Good news about restoring river ecosystems
January 1, 2016 10:17 AM - Lizabeth Paulat, Care2, Care2
t is a commonly held belief that most ecosystems take about a lifetime to recover after damage is introduced by humans. However, researchers at Ohio State University are finding that initial recovery can be dramatic if the right conditions are present. The discovery was made while monitoring how dam removal impacted local species.
The studies focus on the reintroduction of birds and salmon to the habitat. What they found was that if just birds were introduced, they tended to have low weight and poor numbers of offspring. However, when dams came down and salmon and fish were put together, both species flourished and impacted the surrounding ecosystem positively.
This year's El Niño not giving up
December 30, 2015 05:12 AM - JPL-NASA
The current strong El Niño brewing in the Pacific Ocean shows no signs of waning, as seen in the latest satellite image from the U.S./European Ocean Surface Topography Mission (OSTM)/Jason-2 mission.
El Niño 2015 has already created weather chaos around the world. Over the next few months, forecasters expect the United States to feel its impacts as well.
The latest Jason-2 image bears a striking resemblance to one from December 1997, by Jason-2's predecessor, the NASA/Centre National d'Etudes Spatiales (CNES) Topex/Poseidon mission, during the last large El Niño event. Both reflect the classic pattern of a fully developed El Niño.
How many trees are on planet Earth?
December 26, 2015 09:33 AM - NELL GREENFIELDBOYCE, NPR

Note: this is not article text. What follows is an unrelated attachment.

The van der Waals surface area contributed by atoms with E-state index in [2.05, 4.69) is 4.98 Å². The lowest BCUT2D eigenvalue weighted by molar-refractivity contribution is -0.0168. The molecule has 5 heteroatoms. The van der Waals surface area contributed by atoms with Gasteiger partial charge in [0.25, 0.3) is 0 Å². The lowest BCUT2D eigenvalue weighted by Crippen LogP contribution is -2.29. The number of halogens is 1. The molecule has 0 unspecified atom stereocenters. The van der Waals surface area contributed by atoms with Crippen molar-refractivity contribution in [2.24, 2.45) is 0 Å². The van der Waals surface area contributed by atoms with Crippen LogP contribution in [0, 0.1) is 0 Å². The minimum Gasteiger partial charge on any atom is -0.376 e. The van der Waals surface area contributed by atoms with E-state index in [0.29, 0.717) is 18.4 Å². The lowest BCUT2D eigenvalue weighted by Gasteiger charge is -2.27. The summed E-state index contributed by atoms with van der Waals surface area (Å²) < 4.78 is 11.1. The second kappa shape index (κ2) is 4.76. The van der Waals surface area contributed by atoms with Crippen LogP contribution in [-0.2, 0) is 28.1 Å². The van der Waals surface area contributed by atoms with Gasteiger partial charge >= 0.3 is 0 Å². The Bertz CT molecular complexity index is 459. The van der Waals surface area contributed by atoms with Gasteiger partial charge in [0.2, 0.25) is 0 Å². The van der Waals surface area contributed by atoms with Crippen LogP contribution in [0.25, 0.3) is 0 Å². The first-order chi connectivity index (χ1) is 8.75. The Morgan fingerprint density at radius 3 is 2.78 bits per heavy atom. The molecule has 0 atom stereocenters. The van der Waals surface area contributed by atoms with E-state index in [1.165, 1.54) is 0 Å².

Here is a pop quiz: How many trees are on the planet?
Most people have no idea.
A new study says the answer is more than 3 trillion trees — that's trillion with a T, and that number is about eight times more than a previous estimate.
Thomas Crowther was inspired to do this tree census a couple of years ago, when he was working at the Yale School of Forestry and Environmental Studies. He had a friend who was working with a group with an ambitious goal: trying to fight global warming by planting a billion trees. A billion trees sounded like a lot. But was it really?
Lettuce vs. Bacon: Which is Worse in Greenhouse Gas Emissions
December 15, 2015 07:07 AM - Shilo Rea, Carnegie Mellon University
Contrary to recent headlines — and a talk by actor Arnold Schwarzenegger at the United Nations Paris Climate Change Conference — eating a vegetarian diet could contribute to climate change. In fact, according to new research from Carnegie Mellon University, following the USDA recommendations to consume more fruits, vegetables, dairy and seafood is more harmful to the environment because those foods have relatively high resource uses and greenhouse gas (GHG) emissions per calorie.
Reduced breathing capacity in kids linked to early pesticide exposure
December 9, 2015 07:36 AM - UC Berkeley
Taking a deep breath might be a bit harder for children exposed early in life to a widely used class of pesticides in agriculture, according to a new paper by UC Berkeley researchers.
The greater the pesticide exposure, the smaller the lungs, a new study finds.
Global food system faces threats from climate change
December 4, 2015 07:14 AM - UCAR
Climate change is likely to have far-reaching impacts on food security throughout the world, especially for the poor and those living in tropical regions, according to a new international report that includes three co-authors from the National Center for Atmospheric Research (NCAR).